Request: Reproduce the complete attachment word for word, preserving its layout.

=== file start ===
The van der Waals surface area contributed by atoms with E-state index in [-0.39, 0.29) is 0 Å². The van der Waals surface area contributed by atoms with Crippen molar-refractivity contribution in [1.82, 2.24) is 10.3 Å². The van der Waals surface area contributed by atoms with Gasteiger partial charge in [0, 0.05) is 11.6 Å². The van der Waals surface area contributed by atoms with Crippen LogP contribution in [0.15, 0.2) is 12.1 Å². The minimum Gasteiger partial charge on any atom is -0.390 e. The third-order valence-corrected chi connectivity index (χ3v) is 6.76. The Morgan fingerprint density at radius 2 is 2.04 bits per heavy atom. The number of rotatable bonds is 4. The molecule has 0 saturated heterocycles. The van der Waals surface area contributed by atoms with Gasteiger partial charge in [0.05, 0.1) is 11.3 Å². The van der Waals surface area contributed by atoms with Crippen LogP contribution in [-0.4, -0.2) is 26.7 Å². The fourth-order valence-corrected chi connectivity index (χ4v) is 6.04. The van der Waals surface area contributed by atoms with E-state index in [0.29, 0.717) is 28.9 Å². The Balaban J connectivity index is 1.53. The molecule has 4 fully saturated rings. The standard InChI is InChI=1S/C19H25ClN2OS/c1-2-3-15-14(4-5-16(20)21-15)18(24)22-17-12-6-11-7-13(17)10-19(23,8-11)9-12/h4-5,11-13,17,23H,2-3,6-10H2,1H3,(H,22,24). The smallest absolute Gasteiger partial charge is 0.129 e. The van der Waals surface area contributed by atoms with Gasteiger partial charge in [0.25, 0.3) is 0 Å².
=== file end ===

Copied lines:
The van der Waals surface area contributed by atoms with E-state index in [-0.39, 0.29) is 0 Å². The van der Waals surface area contributed by atoms with Crippen molar-refractivity contribution in [1.82, 2.24) is 10.3 Å². The van der Waals surface area contributed by atoms with Gasteiger partial charge in [0, 0.05) is 11.6 Å². The van der Waals surface area contributed by atoms with Crippen LogP contribution in [0.15, 0.2) is 12.1 Å². The minimum Gasteiger partial charge on any atom is -0.390 e. The third-order valence-corrected chi connectivity index (χ3v) is 6.76. The Morgan fingerprint density at radius 2 is 2.04 bits per heavy atom. The number of rotatable bonds is 4. The molecule has 0 saturated heterocycles. The van der Waals surface area contributed by atoms with Gasteiger partial charge in [0.05, 0.1) is 11.3 Å². The van der Waals surface area contributed by atoms with Crippen LogP contribution in [-0.4, -0.2) is 26.7 Å². The fourth-order valence-corrected chi connectivity index (χ4v) is 6.04. The van der Waals surface area contributed by atoms with E-state index in [0.29, 0.717) is 28.9 Å². The Balaban J connectivity index is 1.53. The molecule has 4 fully saturated rings. The standard InChI is InChI=1S/C19H25ClN2OS/c1-2-3-15-14(4-5-16(20)21-15)18(24)22-17-12-6-11-7-13(17)10-19(23,8-11)9-12/h4-5,11-13,17,23H,2-3,6-10H2,1H3,(H,22,24). The smallest absolute Gasteiger partial charge is 0.129 e. The van der Waals surface area contributed by atoms with Gasteiger partial charge in [0.25, 0.3) is 0 Å².